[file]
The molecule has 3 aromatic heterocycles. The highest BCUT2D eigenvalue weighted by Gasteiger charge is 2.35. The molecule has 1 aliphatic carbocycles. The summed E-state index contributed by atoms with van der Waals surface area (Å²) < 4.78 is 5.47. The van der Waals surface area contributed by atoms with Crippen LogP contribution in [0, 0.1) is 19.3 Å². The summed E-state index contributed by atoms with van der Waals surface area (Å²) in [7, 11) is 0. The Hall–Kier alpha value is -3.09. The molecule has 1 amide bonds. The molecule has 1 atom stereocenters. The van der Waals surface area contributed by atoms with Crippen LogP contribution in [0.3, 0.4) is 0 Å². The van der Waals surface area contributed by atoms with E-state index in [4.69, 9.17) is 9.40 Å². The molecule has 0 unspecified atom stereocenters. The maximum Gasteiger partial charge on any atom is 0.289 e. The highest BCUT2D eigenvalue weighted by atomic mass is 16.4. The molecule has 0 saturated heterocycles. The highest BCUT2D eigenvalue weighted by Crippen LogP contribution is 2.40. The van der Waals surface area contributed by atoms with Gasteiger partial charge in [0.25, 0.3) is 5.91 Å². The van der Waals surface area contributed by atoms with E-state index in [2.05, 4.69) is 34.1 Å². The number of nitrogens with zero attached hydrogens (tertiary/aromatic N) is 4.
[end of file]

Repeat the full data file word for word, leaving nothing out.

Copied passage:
The molecule has 3 aromatic heterocycles. The highest BCUT2D eigenvalue weighted by Gasteiger charge is 2.35. The molecule has 1 aliphatic carbocycles. The summed E-state index contributed by atoms with van der Waals surface area (Å²) < 4.78 is 5.47. The van der Waals surface area contributed by atoms with Crippen LogP contribution in [0, 0.1) is 19.3 Å². The summed E-state index contributed by atoms with van der Waals surface area (Å²) in [7, 11) is 0. The Hall–Kier alpha value is -3.09. The molecule has 1 amide bonds. The molecule has 1 atom stereocenters. The van der Waals surface area contributed by atoms with Crippen LogP contribution in [0.3, 0.4) is 0 Å². The van der Waals surface area contributed by atoms with E-state index in [4.69, 9.17) is 9.40 Å². The molecule has 0 unspecified atom stereocenters. The maximum Gasteiger partial charge on any atom is 0.289 e. The highest BCUT2D eigenvalue weighted by atomic mass is 16.4. The molecule has 0 saturated heterocycles. The highest BCUT2D eigenvalue weighted by Crippen LogP contribution is 2.40. The van der Waals surface area contributed by atoms with Gasteiger partial charge in [0.25, 0.3) is 5.91 Å². The van der Waals surface area contributed by atoms with E-state index in [2.05, 4.69) is 34.1 Å². The number of nitrogens with zero attached hydrogens (tertiary/aromatic N) is 4.